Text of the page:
Exploring Jewish life in 1950s Poland
Growing up in Mount Airy, Maryland, Frankee Lyons believed her ancestors came from Ireland and England.
In high school and college, Eastern Europe, Jewish history and the Holocaust became areas of intellectual interest for her.
Her passion for historical research combined with related academic success as an undergraduate at George Washington University helped her to land UIC’s competitive University Fellowship.
It was not until her arrival at UIC to study for her Ph.D. in modern Eastern European history that her sister discovered through genealogical research that their family actually has Jewish ancestry from Poland.
“Two summers ago, my family and I went to Konin, Poland, our ancestral town,” said Lyons, a UIC doctoral candidate in history. “Seeing that piece of my family history was a very spiritual experience, which I wasn’t expecting because I am used to keeping an academic distance from what I study. I really felt a profound connection.”
The latest honor for Lyons is a coveted Fulbright grant offer to conduct nine months of research in Warsaw, Poland, beginning in September.
There, she will be affiliated with the Institute of Political Studies at the Polish Academy of Sciences and have a secondary affiliation with the Centre of Migration Research at the University of Warsaw.
Her Fulbright research will explore Jewish life in 1950s Poland, expanding on two papers she has produced while at UIC. The first paper investigated Warsaw’s 1955 World Festival of Youth and Students, the Jewish and Israeli delegates at the event, and their interactions with the secret police and locals. Poland’s only Communist-era veterans’ organization and its Jewish members were the focus of her second paper.
With a potential government service career in the future, Lyons believes the Fulbright opportunity will help her to build valuable international connections.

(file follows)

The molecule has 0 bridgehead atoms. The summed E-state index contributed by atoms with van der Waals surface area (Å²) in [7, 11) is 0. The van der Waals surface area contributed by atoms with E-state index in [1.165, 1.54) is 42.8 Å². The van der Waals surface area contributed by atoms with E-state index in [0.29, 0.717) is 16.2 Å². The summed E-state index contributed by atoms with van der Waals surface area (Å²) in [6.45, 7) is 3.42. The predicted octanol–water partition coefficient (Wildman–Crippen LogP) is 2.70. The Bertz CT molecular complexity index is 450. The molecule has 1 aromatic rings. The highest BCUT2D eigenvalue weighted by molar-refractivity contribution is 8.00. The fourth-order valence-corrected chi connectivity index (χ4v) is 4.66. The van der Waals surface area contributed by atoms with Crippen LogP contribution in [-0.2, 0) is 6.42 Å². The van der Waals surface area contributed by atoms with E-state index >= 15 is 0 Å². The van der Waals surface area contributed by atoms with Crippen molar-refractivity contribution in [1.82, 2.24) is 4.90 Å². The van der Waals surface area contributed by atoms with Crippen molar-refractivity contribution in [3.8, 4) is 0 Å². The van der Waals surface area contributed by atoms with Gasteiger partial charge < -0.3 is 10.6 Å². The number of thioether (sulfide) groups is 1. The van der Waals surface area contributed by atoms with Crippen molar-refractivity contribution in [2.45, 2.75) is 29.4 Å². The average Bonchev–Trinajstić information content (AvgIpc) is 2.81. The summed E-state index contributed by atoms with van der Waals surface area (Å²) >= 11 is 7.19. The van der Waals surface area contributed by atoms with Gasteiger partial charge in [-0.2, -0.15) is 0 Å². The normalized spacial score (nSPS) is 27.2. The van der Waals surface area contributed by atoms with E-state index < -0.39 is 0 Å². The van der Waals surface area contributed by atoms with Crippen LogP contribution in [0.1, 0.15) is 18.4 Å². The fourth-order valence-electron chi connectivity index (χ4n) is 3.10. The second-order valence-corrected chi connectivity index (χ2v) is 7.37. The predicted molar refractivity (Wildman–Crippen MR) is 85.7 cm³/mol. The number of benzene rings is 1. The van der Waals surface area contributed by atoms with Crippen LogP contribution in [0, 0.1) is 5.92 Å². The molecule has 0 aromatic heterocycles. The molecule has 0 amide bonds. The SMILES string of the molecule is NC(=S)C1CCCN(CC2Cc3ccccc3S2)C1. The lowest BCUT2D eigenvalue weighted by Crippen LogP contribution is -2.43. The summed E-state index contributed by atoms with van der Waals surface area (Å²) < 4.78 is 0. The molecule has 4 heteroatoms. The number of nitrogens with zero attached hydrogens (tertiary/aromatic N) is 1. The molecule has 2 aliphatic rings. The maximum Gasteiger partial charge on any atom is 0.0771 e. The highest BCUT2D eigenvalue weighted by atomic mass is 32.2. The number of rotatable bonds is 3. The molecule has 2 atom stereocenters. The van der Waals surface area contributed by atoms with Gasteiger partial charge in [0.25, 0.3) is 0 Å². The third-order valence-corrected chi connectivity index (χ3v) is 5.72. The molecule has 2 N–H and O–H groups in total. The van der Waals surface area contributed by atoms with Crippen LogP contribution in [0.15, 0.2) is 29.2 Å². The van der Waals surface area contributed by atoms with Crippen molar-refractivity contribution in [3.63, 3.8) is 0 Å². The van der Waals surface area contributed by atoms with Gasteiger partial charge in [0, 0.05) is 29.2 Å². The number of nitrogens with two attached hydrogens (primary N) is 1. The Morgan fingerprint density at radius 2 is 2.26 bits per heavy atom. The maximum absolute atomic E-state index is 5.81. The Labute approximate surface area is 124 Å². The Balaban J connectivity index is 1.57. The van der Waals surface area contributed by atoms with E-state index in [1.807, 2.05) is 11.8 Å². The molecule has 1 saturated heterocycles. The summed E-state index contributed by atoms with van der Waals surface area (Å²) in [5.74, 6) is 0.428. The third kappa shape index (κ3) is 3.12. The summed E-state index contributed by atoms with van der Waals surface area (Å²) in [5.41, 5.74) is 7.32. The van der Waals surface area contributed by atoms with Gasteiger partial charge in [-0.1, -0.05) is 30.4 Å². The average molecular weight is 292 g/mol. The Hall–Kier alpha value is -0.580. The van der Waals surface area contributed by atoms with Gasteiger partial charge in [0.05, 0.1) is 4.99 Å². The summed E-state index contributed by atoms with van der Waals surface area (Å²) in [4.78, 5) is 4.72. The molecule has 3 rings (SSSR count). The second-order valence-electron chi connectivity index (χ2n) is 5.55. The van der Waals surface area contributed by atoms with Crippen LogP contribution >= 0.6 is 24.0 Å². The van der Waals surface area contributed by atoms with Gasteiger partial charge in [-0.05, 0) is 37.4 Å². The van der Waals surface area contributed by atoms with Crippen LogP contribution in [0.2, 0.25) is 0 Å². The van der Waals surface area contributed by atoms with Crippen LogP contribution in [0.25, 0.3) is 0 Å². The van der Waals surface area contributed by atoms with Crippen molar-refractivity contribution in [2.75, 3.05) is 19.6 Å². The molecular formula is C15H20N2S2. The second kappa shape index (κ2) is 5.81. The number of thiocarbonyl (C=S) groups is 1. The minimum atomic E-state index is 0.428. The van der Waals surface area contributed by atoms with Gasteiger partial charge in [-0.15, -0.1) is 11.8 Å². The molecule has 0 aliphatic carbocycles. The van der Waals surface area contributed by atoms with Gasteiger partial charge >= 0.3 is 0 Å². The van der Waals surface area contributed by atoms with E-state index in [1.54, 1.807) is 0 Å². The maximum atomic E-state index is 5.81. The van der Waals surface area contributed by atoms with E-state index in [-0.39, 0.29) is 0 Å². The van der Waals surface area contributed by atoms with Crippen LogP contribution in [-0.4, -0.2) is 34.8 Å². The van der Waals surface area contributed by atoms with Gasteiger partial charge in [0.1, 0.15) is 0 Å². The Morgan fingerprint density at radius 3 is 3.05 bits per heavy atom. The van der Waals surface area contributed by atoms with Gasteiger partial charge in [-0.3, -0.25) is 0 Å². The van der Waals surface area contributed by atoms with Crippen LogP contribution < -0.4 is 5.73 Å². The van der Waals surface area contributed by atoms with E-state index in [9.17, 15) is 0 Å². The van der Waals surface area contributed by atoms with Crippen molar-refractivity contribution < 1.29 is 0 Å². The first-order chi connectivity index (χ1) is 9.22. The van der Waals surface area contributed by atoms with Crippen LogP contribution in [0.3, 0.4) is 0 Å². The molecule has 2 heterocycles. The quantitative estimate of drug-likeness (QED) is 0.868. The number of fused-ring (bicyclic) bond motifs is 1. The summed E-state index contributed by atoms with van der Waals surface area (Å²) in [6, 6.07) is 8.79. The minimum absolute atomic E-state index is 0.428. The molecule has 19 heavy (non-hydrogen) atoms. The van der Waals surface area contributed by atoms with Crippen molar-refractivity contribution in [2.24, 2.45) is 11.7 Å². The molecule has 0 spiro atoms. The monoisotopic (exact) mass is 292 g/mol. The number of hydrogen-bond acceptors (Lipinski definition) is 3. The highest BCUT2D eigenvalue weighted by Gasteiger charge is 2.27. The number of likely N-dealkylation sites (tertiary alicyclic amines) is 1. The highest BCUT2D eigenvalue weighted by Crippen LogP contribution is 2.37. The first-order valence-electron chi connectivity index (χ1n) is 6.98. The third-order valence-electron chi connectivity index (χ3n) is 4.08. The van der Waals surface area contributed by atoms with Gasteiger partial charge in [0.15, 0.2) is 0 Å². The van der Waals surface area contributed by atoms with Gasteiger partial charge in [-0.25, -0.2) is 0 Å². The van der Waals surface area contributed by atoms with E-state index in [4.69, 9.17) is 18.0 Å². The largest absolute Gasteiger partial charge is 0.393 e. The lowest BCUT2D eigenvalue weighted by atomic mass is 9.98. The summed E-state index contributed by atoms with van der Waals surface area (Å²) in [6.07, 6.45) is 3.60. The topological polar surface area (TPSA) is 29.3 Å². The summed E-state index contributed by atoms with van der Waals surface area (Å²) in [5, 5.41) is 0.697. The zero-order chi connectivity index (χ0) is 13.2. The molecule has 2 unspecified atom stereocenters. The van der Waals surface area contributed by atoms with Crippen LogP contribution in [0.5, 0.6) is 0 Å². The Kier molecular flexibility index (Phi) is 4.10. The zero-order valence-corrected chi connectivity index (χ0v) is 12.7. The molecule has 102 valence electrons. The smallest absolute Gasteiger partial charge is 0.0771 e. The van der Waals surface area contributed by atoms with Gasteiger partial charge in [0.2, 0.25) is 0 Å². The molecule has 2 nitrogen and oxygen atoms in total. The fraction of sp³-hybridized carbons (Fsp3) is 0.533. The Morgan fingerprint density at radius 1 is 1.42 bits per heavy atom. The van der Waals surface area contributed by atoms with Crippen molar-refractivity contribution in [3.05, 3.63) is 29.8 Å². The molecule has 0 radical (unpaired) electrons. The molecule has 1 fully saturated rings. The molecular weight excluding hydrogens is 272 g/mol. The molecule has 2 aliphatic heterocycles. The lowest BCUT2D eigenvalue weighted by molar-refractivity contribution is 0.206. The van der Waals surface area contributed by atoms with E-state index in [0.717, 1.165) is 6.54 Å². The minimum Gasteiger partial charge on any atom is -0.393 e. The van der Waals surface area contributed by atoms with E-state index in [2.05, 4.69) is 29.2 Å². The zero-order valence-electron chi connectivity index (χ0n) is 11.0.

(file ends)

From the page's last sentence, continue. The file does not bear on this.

“Issues of Jewish history and memory are significant in Poland today, and the relationship between Poland, Israel and the United States is increasingly sensitive,” she said. “I feel like my work has become even more important since I’ve embarked on research here at UIC.”
Her Polish language and culture work has previously merited support via fellowships under the U.S. Department of State’s Title VIII Program for Research and Training in Eastern Europe and Eurasia. In 2018, she was an Auschwitz Jewish Center Fellow through the Museum of Jewish Heritage in New York City and the Auschwitz Jewish Center in Oświęcim, Poland.
Lyons, who received a master’s in history at UIC last year, considers the guidance from her advisors Małgorzata Fidelis, associate professor of history, and Keely Stauter-Halsted, Hejna Family Chair in Polish Studies and professor of history, a key part of her success.
“The Polish studies program here at UIC is incredible and their support is unmatched,” she said. “I love that it is interdisciplinary, so as a historian I also have connections with scholars from art history, literature and linguistics who are interested in Slavic studies.”